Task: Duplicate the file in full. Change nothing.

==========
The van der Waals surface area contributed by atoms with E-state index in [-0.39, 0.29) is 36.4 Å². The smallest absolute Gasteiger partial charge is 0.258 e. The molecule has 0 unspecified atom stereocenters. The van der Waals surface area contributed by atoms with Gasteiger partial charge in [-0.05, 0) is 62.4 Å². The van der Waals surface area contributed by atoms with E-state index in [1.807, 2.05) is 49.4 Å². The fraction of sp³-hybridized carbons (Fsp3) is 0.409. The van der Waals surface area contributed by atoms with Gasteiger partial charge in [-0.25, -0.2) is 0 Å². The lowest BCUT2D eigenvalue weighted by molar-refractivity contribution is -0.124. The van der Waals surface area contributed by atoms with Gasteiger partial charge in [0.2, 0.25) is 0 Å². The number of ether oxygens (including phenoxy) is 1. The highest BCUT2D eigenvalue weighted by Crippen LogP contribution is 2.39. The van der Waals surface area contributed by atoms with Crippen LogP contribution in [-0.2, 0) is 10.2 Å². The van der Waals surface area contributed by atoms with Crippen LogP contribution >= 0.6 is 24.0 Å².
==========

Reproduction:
The van der Waals surface area contributed by atoms with E-state index in [-0.39, 0.29) is 36.4 Å². The smallest absolute Gasteiger partial charge is 0.258 e. The molecule has 0 unspecified atom stereocenters. The van der Waals surface area contributed by atoms with Gasteiger partial charge in [-0.05, 0) is 62.4 Å². The van der Waals surface area contributed by atoms with E-state index in [1.807, 2.05) is 49.4 Å². The fraction of sp³-hybridized carbons (Fsp3) is 0.409. The van der Waals surface area contributed by atoms with Gasteiger partial charge in [-0.25, -0.2) is 0 Å². The lowest BCUT2D eigenvalue weighted by molar-refractivity contribution is -0.124. The van der Waals surface area contributed by atoms with Gasteiger partial charge in [0.2, 0.25) is 0 Å². The number of ether oxygens (including phenoxy) is 1. The highest BCUT2D eigenvalue weighted by Crippen LogP contribution is 2.39. The van der Waals surface area contributed by atoms with Crippen LogP contribution in [-0.2, 0) is 10.2 Å². The van der Waals surface area contributed by atoms with Crippen LogP contribution >= 0.6 is 24.0 Å².